The gusts of wind make it difficult for me to lock the cat flap. My fingers feel clumsy as I lean over my cat, who insists on being loved and scratched, ignoring my struggles and insisting on an immediate dose of love. I can hear the splatter of raindrops against the window in the bedroom, and I rush in that direction. Wet patches already soak the edges of the loose carpets. I fling them out the way, while rushing towards the cupboard in the next room, where a spare set of towels sit unused. I grab them, and dash back to where rivulets of rain tumble down the wall, and pool on the slippery tiles. My hands work quickly to stem the flood.
Outside the streets are turning into raging rivers. Cars, unused to swimming through swirling eddies, struggle not to drown or float away. The drainage system, clogged with months and months of windswept sand, groan and sigh, and give up the fight.
The wadis mutate into roiling rivers the colour of melted chocolate, raging and roaring as they sweep away whatever strays in their way.
Trees bend and twist, and some simply fall over, tired of wrestling with the wailing wind. The parched landscape is unfamiliar with all this wetness.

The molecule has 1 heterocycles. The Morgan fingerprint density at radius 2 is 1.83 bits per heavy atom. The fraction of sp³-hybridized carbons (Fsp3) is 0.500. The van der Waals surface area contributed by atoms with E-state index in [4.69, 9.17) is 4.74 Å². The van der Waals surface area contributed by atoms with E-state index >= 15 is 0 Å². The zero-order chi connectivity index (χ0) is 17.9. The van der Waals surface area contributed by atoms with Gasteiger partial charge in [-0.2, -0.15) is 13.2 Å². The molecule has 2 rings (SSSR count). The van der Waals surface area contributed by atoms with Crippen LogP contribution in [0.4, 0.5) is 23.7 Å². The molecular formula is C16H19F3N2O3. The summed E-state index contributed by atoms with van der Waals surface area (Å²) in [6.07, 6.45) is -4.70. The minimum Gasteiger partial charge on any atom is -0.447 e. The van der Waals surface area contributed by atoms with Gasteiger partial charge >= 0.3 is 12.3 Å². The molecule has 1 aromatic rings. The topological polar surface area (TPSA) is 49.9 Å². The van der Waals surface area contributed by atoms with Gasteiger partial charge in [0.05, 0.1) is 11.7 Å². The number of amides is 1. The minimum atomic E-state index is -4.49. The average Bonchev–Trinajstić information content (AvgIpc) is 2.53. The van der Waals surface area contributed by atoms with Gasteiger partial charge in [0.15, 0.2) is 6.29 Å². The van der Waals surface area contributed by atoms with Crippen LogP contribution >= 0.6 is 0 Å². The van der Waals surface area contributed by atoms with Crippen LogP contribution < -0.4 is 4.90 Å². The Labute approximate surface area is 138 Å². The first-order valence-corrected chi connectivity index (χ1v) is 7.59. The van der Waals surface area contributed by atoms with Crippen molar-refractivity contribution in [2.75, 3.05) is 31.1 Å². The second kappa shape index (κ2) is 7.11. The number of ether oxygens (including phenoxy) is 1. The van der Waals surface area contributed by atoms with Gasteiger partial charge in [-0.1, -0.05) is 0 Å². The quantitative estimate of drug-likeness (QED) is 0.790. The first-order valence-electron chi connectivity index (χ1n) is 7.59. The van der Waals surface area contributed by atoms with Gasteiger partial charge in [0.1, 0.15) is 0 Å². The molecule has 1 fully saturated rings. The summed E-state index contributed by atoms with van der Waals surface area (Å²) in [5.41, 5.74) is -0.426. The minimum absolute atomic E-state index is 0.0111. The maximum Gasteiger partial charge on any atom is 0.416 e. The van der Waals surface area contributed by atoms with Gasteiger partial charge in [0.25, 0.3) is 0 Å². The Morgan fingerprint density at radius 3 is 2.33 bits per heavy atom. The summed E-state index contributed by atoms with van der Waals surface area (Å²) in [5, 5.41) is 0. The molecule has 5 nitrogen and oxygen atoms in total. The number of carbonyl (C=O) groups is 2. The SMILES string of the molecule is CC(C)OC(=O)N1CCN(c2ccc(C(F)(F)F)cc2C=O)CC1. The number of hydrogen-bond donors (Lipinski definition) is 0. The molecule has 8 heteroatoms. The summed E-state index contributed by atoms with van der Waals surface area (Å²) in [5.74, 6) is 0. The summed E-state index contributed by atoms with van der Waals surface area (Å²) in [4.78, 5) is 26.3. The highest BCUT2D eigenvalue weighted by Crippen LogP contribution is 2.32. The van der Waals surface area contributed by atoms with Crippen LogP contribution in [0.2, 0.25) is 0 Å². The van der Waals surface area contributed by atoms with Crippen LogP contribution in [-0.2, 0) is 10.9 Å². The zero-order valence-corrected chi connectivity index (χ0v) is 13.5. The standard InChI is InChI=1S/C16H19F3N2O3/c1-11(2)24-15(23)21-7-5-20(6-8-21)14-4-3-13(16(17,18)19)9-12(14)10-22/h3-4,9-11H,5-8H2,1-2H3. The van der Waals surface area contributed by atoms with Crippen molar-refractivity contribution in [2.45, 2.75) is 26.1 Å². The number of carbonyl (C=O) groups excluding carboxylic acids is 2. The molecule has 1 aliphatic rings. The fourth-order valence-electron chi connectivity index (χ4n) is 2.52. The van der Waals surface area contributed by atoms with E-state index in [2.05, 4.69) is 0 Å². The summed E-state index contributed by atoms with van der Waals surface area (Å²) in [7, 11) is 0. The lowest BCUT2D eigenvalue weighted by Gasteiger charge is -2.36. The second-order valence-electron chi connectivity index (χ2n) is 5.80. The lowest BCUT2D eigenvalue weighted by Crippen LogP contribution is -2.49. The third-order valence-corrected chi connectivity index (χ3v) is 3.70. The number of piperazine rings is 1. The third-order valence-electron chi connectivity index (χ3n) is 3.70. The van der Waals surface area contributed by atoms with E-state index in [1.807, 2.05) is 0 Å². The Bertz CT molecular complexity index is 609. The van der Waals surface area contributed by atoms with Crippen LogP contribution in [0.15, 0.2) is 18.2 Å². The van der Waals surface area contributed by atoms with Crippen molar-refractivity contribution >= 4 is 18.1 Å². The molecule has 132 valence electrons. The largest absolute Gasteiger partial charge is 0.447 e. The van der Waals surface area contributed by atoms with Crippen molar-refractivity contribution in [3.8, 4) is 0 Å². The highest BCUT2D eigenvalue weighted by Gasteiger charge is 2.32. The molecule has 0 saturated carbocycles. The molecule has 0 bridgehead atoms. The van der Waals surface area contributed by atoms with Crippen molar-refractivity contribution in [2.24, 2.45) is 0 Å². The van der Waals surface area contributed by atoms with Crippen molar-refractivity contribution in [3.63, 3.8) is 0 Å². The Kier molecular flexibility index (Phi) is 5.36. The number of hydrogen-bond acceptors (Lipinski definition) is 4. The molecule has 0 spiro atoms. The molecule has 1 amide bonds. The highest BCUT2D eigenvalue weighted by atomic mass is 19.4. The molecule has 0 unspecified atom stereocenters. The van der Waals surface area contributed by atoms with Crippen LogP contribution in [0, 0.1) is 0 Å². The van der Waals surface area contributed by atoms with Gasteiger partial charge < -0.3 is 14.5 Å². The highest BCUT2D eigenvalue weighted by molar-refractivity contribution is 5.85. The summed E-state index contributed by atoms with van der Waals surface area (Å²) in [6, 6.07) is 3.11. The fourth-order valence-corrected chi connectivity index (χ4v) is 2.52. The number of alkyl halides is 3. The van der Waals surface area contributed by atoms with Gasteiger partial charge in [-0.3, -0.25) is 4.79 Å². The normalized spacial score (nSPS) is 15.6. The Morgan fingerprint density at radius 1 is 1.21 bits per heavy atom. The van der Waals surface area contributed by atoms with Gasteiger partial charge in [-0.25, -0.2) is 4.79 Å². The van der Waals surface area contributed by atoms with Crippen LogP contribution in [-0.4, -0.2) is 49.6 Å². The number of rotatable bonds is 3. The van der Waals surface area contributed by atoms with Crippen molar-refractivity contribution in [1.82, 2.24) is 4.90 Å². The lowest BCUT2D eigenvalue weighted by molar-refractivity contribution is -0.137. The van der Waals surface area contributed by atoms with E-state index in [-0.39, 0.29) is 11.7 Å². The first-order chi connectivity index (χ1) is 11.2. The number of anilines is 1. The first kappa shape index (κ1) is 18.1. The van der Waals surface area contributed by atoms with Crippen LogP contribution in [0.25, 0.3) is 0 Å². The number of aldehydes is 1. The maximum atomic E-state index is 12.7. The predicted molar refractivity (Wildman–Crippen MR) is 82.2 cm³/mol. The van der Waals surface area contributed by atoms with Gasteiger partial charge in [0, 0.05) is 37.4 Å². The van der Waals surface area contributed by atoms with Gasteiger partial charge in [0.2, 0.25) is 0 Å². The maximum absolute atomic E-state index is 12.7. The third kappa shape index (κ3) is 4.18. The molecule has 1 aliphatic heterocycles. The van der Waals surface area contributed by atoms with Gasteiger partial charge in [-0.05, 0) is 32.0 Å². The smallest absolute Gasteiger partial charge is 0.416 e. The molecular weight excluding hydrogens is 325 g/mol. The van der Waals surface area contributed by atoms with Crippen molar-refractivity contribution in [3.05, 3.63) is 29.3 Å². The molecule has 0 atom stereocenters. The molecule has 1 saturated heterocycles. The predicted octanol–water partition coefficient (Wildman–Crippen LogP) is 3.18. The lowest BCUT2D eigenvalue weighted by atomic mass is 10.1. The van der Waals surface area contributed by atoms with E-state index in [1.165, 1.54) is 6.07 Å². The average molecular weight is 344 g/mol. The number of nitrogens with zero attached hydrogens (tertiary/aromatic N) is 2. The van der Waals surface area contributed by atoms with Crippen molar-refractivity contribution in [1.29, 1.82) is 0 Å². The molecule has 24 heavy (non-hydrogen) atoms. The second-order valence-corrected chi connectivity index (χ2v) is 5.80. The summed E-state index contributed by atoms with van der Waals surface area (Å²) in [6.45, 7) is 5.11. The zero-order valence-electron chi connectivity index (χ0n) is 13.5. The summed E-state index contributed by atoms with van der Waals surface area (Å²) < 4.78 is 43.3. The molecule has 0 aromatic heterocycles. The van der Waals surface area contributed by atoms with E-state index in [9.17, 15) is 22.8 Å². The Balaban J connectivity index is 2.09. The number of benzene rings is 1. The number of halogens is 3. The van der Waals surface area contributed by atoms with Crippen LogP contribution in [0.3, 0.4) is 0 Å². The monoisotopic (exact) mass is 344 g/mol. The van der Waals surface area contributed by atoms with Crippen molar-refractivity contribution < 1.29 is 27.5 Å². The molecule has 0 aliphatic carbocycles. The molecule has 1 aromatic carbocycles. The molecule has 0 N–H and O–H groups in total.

The humans know exactly what to do. Young men jump into their 4x4s to play like children in the slippery streets and deep ochre dunes. Children rush towards every puddle they see. The quiet after the storm is pierced with joy. Rain in the desert is precious and scarce.
Later the schools will be closed for two days, as the unstable weather continues. Teachers and pupils will rejoice in this unexpected reprieve, while everyone else will do their best to resume their normal routine as best they can. And fail.
Throughout the night and the next day the earth will become gorged, as a low pressure system drags through the country. The day will be dark with scuttling clouds turning the sky into a monochromatic study of gray. Persistent soft rain, coming and going, interspersed with storms will wreak havoc. Debris will fly through streets in the arms of the howling wind, damaging cars. Windows will tumble onto slick streets and pavements. Airports will be closed and flights delayed and re-directed. Buildings will fail to keep the deluge out. People will grumble and flee. Everyone will stand in awe. Speechless to scenes never seen before.
The morning after the storms have left their fury behind in a trail of chaos and destruction, dawn will break crisp and clear. The air will smell like the beginning of time. The colours of the landscape, washed clean of desert dust, will shimmer like precious jewels.
But all of that will come later. As the first storm moves through, I wring out the towels, and stare at the lake of water in the backyard. I walk out to lift and move pot plants and chairs that have fallen over. My feet sink ankle deep into the frigid water slowly seeping away. And just like that I am a child again.